Monosodium glutamate is an additive used to enhance the flavor of your food. This white substance is the sodium salt of L-glutamic acid, an amino acid that occurs naturally in food. Monosodium glutamate resembles salt or sugar and is tasteless when eaten solo. One of the benefits of adding monosodium glutamate to food is an extra burst of flavor. It also permits cooks to reduce the amount of table salt they use.
Monosodium glutamate brings out the flavor of savory dishes. According to the European Food Information Council, or EUFIC, it's also added to processed foods, frozen foods, canned soups and broths, salad dressing and spice mixes. Monosodium glutamate, or MSG, also goes by the names hydrolyzed soy protein and autolyzed yeast. Cooks worldwide still favor this food additive, according to a March 2008 article published in the "New York Times." It adds a "fifth flavor" to food called "umami." The taste monosodium glutamate imparts to food has been described using many positive adjectives: meaty, hearty, rounded, savory and "broth-like."
Monosodium glutamate can replace other sodium-heavy seasonings in food. MSG has one-third the amount of sodium that table salt does. Cooks who use this additive to flavor dishes can decrease the amount of table salt they use by up to 40 percent—and the dish will still taste good.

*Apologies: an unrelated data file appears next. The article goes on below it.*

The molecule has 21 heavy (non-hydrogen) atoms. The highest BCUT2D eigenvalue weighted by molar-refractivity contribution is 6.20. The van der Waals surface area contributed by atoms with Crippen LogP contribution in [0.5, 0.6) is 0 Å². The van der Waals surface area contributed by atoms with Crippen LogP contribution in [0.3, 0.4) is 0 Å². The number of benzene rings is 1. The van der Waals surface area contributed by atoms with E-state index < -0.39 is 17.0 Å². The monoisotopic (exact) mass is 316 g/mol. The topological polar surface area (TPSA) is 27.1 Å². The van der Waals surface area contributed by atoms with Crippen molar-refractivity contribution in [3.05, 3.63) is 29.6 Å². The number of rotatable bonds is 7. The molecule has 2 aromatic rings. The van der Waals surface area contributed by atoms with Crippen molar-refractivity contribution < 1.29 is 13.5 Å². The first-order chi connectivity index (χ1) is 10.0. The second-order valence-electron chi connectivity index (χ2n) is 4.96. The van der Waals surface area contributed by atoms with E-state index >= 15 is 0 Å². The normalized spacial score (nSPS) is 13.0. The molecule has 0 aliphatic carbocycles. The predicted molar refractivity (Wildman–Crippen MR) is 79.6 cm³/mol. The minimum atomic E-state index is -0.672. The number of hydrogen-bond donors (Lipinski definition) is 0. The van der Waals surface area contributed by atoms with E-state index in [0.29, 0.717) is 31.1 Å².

Monosodium glutamate has hundreds of studies to support its safety, according to the International Food Information Council Foundation, or IFICF. Some of the following governmental authorities and other organizations have deemed MSG safe to use as a food additive: the U.S. Food and Drug Administration; the National Academy of Sciences; the European Community's Scientific Committee for Food; and the American Medical Association. Monosodium glutamate is not an allergen. The IFICF points out that most Americans get more glutamates from the foods they eat than they do MSG, consuming roughly 11 g natural glutamates to 1 g glutamates from MSG, per day.
Monosodium glutamate continues to inspire controversy among who link the additive to serious neurological side effects and other undesirable adverse effects. "Chinese food syndrome" was first noted in 1968, when the MSG used in Chinese food in American restaurants was blamed for symptoms such as profuse sweating, headaches, flushing, chest pain, dizziness, numbness in the face and neck and weakness. MedlinePlus states that numerous clinical studies have yet to conclusively tie the consumption of monosodium glutamate to these symptoms. Your body responds to glutamates in the same way, regardless if you consume MSG or eat foods with glutamates, such as mushrooms, tomatoes and cheese, states the IFICF.